Skip to main content

LATEST UPDATES: Racial Justice | Tracking COVID-19 (coronavirus)

Marines Say Banning Confederate Flag Is Only One Step To Confronting Racism In The Corps

Cover image for podcast episode

Top Marine leaders issued a call to have a conversation surrounding race in the Corps, but Marines say that conversation has never been easy.

Speaker 1: 00:00 The Marine Corps recently banned the Confederate flag on military bases around the world. It was the first step toward what the commandant of the Marine Corps has called a difficult conversation. One about racism in the Corps. Marines say this conversation has never been easy. KPBS, military reporter. Steve Walsh has the story.

Speaker 2: 00:22 I sit up, look at me now from the time Marines enter bootcamp, they're told that the service is colorblind. There are no white Marines. Brown Marines are black Marines. Everyone is Marine green.

Speaker 3: 00:35 That statement I'm totally against. Um, and, and I explained it to a lot of the leaders.

Speaker 2: 00:40 Stefan Williams runs a leadership training firm in Jacksonville, Florida. He joined the Corps in 1993 and retired in 2014. During that time, Williams facilitated many conversations on racial bias. He still works with Marine units as a consultant.

Speaker 3: 00:56 When you tell people that, Hey, you're all green. It's just like saying, I don't see color. If you don't see color, you don't know who's on your team. So I have to know that, Hey, as an Asian Marine, I know the cultural challenges you're going to have in the Marine Corps.

Speaker 2: 01:10 Williams, who is African American remembers walking into an empty barracks. His new roommate had a Confederate flag on the wall.

Speaker 3: 01:18 Well, I told them, Hey, listen, this is not going to work out. I'm going to have to leave. When they pulled me out of the room, I got a different roommate. But later on, that person was actually, um, court-martial okay for actively recruiting into a racist organization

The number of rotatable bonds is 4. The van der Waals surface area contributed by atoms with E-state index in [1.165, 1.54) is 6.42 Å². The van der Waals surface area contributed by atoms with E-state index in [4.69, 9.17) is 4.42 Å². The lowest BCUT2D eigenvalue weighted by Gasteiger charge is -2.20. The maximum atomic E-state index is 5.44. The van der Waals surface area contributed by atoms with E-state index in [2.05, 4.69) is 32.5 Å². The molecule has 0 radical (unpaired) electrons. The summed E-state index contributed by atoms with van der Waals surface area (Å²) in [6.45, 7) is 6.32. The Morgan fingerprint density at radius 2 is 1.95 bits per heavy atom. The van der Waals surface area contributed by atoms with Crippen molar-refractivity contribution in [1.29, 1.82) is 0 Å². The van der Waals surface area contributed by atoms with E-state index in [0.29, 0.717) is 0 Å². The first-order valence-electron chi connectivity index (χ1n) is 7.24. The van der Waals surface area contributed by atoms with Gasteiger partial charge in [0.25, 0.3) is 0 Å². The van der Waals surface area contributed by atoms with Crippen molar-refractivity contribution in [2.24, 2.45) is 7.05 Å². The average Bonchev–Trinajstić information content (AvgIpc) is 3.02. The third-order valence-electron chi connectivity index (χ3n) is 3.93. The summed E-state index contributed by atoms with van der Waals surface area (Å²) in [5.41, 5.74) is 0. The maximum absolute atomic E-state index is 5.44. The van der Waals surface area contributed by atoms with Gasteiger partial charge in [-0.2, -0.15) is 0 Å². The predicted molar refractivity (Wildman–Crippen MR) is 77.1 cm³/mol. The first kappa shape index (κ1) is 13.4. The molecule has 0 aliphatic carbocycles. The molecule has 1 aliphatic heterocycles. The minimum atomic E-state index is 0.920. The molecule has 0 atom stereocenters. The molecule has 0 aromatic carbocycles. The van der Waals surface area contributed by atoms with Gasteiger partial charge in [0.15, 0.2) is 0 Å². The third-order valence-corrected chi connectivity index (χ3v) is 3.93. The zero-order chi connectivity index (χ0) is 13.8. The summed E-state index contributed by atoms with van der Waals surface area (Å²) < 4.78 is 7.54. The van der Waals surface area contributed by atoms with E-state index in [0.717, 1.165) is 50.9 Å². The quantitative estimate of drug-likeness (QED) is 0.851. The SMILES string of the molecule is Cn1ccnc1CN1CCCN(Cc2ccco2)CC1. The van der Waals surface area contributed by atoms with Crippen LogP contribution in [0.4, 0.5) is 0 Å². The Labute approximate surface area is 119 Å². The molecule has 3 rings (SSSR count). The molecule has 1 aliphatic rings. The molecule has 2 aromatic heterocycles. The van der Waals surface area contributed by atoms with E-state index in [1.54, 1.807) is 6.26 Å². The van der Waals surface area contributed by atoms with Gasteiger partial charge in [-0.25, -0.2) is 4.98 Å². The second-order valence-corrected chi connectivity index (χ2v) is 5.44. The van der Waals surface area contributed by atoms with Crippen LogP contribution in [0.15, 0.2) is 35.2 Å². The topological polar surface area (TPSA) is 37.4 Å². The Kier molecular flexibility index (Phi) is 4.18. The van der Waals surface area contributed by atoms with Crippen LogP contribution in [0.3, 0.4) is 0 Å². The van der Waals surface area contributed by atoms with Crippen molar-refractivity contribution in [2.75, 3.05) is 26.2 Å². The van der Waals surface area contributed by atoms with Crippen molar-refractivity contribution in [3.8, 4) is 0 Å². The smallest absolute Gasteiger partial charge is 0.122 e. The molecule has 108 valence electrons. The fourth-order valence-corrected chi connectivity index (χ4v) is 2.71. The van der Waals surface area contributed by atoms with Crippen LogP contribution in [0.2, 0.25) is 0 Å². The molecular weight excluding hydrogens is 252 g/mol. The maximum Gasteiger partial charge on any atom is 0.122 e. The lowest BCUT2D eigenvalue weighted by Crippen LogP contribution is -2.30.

Speaker 2: 01:34 Early in his career. At the time William says he didn't think about reporting the incident to his command. He feared he would be the one to get into trouble. Other Marines felt the same way. Francisco Martinez queloz is from San Diego. Originally from the Dominican Republic. As a kid, he was attracted to the macho image of the Corps. He remembers talking to a friend of his, in his unit who was consistently being singled out for extra duty. They both agreed. It was for one reason, his friend was black. And I actually remember talking to him and apologize to him. And he got me really emotional because I didn't do anything about it.

Speaker 3: 02:12 No, I didn't speak up

Speaker 2: 02:14 In conversations with a number of retired Marines. It's a common story. 10 years ago, Travis horror was at an isolated post in Helmand province, Afghanistan like horror. Most of the unit was white. He remember his fellow Marines repeatedly complaining about their African American corpsman, the Navy term for medic or says he remembers defending the Corman after seeing him help save the life of an Afghan woman. So why are you giving him a hard time?

Speaker 3: 02:40 Okay. Mmm.

Speaker 2: 02:42 Probably not as much as I should have in retrospect, but

Speaker 3: 02:46 Mmm. Young.

Speaker 2: 02:50 Yeah.

Speaker 3: 02:51 Okay.

Speaker 2: 02:52 Stefan Williams, the retired Marine who still works with military leaders on issues of racist. It's still a difficult to have.

Speaker 3: 03:00 First, let me tell you why people don't say something. They look at what they're willing to lose to do the right thing. You know, do I want to lose this if I speak out because those people are actually factors in your, in your career. If you're gonna get promoted, if you're not, you don't get to duty station. If you're not, how long are you going to be with them? How hard they're going to make it for you. So it's very are a little different because a lot of people have power around us, but we talk about intestinal fortitude all the time and moral courage all the time.

Speaker 2: 03:32 Quintin henna was a Sergeant. He left the Marines in December, after four years in the Corps, like other Marines in it says there has been changed, but it's been slow for him. An honest open conversation is the key. It binds together people and it binds together units or shops.

Speaker 3: 03:51 And when you don't have that connection where you can talk to someone

Speaker 1: 03:56 Or have a friendly conversation at all times, and not just be work related, it could diminish relationships between shops. It could diminish relationships.

Speaker 2: 04:07 So many people, he welcomed the ban on the Confederate flag, but he says the core is no worse or no better than any other American institution when it comes to handling race. Meanwhile, secretary of defense, Mark Esper recently announced that he was ordering the Pentagon to take yet another look at how racial dynamics play out across the military. Steve Walsh, KPBS news.

Speaker 1: 04:30 This story was produced by the American Homefront project, a public media collaboration that reports on American military life and veterans funding comes from the corporation for public broadcasting.

KPBS Midday Edition Segments podcast branding

KPBS Midday Edition Segments

Maureen Cavanaugh and Jade Hindmon host KPBS Midday Edition, a daily radio news magazine keeping San Diego in the know on everything from politics to the arts.